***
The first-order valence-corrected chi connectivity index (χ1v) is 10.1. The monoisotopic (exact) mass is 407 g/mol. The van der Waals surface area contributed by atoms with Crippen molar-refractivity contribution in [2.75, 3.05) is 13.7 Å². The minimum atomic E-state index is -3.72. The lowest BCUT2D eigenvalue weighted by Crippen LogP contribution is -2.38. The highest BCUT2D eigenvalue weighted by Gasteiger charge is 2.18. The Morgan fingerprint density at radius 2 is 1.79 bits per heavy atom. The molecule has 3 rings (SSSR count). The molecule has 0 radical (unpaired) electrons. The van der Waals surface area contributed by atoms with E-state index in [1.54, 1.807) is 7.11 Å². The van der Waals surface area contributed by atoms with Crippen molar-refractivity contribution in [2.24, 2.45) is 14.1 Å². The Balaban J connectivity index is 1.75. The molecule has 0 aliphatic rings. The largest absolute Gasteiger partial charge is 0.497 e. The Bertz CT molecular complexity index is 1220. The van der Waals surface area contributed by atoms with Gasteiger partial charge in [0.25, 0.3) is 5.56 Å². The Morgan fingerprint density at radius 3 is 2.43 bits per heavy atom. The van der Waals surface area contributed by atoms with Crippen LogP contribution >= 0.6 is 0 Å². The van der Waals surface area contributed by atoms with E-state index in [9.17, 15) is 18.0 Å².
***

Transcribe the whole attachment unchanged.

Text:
The first-order valence-corrected chi connectivity index (χ1v) is 10.1. The monoisotopic (exact) mass is 407 g/mol. The van der Waals surface area contributed by atoms with Crippen molar-refractivity contribution in [2.75, 3.05) is 13.7 Å². The minimum atomic E-state index is -3.72. The lowest BCUT2D eigenvalue weighted by Crippen LogP contribution is -2.38. The highest BCUT2D eigenvalue weighted by Gasteiger charge is 2.18. The Morgan fingerprint density at radius 2 is 1.79 bits per heavy atom. The molecule has 3 rings (SSSR count). The molecule has 0 radical (unpaired) electrons. The van der Waals surface area contributed by atoms with E-state index in [1.54, 1.807) is 7.11 Å². The van der Waals surface area contributed by atoms with Crippen molar-refractivity contribution in [2.24, 2.45) is 14.1 Å². The Balaban J connectivity index is 1.75. The molecule has 0 aliphatic rings. The largest absolute Gasteiger partial charge is 0.497 e. The Bertz CT molecular complexity index is 1220. The van der Waals surface area contributed by atoms with Gasteiger partial charge in [0.25, 0.3) is 5.56 Å². The Morgan fingerprint density at radius 3 is 2.43 bits per heavy atom. The van der Waals surface area contributed by atoms with Crippen LogP contribution >= 0.6 is 0 Å². The van der Waals surface area contributed by atoms with E-state index in [9.17, 15) is 18.0 Å².